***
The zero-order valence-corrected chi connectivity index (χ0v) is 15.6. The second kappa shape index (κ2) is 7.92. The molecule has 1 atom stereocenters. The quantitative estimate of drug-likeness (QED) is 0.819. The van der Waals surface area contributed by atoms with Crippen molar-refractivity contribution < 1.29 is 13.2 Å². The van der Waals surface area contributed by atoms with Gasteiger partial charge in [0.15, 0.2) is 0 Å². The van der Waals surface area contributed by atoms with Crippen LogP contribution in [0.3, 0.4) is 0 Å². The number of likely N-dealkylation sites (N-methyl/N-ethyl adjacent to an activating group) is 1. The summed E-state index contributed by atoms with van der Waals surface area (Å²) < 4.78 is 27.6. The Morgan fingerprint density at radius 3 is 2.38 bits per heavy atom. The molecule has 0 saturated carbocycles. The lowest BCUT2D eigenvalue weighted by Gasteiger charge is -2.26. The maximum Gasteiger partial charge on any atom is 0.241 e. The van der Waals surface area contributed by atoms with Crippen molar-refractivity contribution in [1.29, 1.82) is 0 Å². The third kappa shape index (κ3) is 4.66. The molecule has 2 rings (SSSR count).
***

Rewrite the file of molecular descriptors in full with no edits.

The zero-order valence-corrected chi connectivity index (χ0v) is 15.6. The second kappa shape index (κ2) is 7.92. The molecule has 1 atom stereocenters. The quantitative estimate of drug-likeness (QED) is 0.819. The van der Waals surface area contributed by atoms with Crippen molar-refractivity contribution < 1.29 is 13.2 Å². The van der Waals surface area contributed by atoms with Gasteiger partial charge in [0.15, 0.2) is 0 Å². The van der Waals surface area contributed by atoms with Crippen LogP contribution in [0.3, 0.4) is 0 Å². The number of likely N-dealkylation sites (N-methyl/N-ethyl adjacent to an activating group) is 1. The summed E-state index contributed by atoms with van der Waals surface area (Å²) < 4.78 is 27.6. The Morgan fingerprint density at radius 3 is 2.38 bits per heavy atom. The molecule has 0 saturated carbocycles. The lowest BCUT2D eigenvalue weighted by Gasteiger charge is -2.26. The maximum Gasteiger partial charge on any atom is 0.241 e. The van der Waals surface area contributed by atoms with Crippen molar-refractivity contribution in [1.29, 1.82) is 0 Å². The third kappa shape index (κ3) is 4.66. The molecule has 2 rings (SSSR count).